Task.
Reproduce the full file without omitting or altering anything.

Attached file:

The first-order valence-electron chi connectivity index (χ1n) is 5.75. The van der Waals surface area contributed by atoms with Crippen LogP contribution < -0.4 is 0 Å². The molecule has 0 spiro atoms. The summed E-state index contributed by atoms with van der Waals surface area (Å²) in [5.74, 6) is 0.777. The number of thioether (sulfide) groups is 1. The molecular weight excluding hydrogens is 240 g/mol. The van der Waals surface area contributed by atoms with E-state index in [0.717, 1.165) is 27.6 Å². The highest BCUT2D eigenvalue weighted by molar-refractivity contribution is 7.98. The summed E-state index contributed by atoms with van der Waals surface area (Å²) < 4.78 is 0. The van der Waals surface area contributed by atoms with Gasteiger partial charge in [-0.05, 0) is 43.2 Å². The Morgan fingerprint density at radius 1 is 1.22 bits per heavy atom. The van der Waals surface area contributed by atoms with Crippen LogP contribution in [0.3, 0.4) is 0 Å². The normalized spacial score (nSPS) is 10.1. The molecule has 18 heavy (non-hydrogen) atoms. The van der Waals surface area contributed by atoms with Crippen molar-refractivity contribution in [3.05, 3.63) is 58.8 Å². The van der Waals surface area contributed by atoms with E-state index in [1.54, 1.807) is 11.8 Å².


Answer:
The first-order valence-electron chi connectivity index (χ1n) is 5.75. The van der Waals surface area contributed by atoms with Crippen LogP contribution < -0.4 is 0 Å². The molecule has 0 spiro atoms. The summed E-state index contributed by atoms with van der Waals surface area (Å²) in [5.74, 6) is 0.777. The number of thioether (sulfide) groups is 1. The molecular weight excluding hydrogens is 240 g/mol. The van der Waals surface area contributed by atoms with E-state index in [0.717, 1.165) is 27.6 Å². The highest BCUT2D eigenvalue weighted by molar-refractivity contribution is 7.98. The summed E-state index contributed by atoms with van der Waals surface area (Å²) < 4.78 is 0. The van der Waals surface area contributed by atoms with Gasteiger partial charge in [-0.05, 0) is 43.2 Å². The Morgan fingerprint density at radius 1 is 1.22 bits per heavy atom. The van der Waals surface area contributed by atoms with Crippen LogP contribution in [0.3, 0.4) is 0 Å². The normalized spacial score (nSPS) is 10.1. The molecule has 18 heavy (non-hydrogen) atoms. The van der Waals surface area contributed by atoms with Crippen molar-refractivity contribution in [3.05, 3.63) is 58.8 Å². The van der Waals surface area contributed by atoms with E-state index in [1.54, 1.807) is 11.8 Å².